Hope is lovely, but we sometimes misuse it to attempt to conjure into actuality the existence of very particular physical facts in the world, based on no greater justification than our own personal preferences. I saw some nice pants in a shop window yesterday, and today I have been occupying my mind with the pointless and irrelevant act of hoping – through the sustained application of will, desire, and fervent prayer – that they will be in the shop waiting for me when I enter the establishment today. Dealing with the crushing disappointment if they don’t have them in my size is going to be that much more difficult. If they are there, they’re not going to be more there just because I hoped for them, and feeling like I’ve been “successful” in my hoping is ridiculous. I should have been thinking about what I will cook for dinner, or something else rather more useful and constructive.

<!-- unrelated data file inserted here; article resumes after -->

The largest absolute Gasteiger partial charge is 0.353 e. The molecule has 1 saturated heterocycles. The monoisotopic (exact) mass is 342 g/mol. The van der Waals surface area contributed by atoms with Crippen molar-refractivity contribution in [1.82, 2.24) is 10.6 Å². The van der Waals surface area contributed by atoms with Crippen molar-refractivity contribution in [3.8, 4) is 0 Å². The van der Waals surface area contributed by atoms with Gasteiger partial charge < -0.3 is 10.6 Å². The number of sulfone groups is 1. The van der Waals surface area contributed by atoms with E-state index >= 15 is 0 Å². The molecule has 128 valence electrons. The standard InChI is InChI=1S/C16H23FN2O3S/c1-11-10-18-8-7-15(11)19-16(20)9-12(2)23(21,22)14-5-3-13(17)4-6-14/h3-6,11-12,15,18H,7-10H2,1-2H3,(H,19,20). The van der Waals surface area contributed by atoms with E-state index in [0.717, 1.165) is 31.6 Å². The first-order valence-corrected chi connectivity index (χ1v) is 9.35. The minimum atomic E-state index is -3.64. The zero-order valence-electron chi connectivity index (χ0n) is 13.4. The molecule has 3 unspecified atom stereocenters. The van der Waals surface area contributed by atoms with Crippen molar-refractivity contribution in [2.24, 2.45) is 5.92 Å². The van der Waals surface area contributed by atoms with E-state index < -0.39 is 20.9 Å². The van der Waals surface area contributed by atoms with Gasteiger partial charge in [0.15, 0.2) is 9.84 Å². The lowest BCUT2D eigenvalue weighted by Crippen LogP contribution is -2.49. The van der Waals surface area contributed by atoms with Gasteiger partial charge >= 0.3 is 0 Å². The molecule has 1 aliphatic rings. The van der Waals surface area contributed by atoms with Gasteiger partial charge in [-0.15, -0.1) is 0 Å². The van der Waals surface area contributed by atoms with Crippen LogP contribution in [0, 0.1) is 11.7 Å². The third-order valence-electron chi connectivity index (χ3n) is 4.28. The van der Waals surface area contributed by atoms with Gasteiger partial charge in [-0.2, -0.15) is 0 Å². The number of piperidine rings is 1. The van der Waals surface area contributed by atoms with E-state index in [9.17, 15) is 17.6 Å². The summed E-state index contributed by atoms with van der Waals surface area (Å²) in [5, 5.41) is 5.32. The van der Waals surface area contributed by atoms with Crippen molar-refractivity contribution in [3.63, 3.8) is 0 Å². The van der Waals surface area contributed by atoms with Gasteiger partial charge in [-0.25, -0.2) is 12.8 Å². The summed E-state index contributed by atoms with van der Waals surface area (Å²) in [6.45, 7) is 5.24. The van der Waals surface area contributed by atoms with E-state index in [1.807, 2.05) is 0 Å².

I think that, in general, I bother because it gives the future events of my day an emotional depth, levels of significance, the distinction of character, and a dash of colour, even. I cannot imagine a life without it. Days would be bland and grey. My experience of them would be flat and apathetic and dimensionless and… hopeless. I’d barely be able to think of reason to get up in the morning if I didn’t have even the smallest hope for what the day held in store. Even something so simple and basic as the wish that it wouldn’t be a completely crappy day, for instance. Not to mention new pants.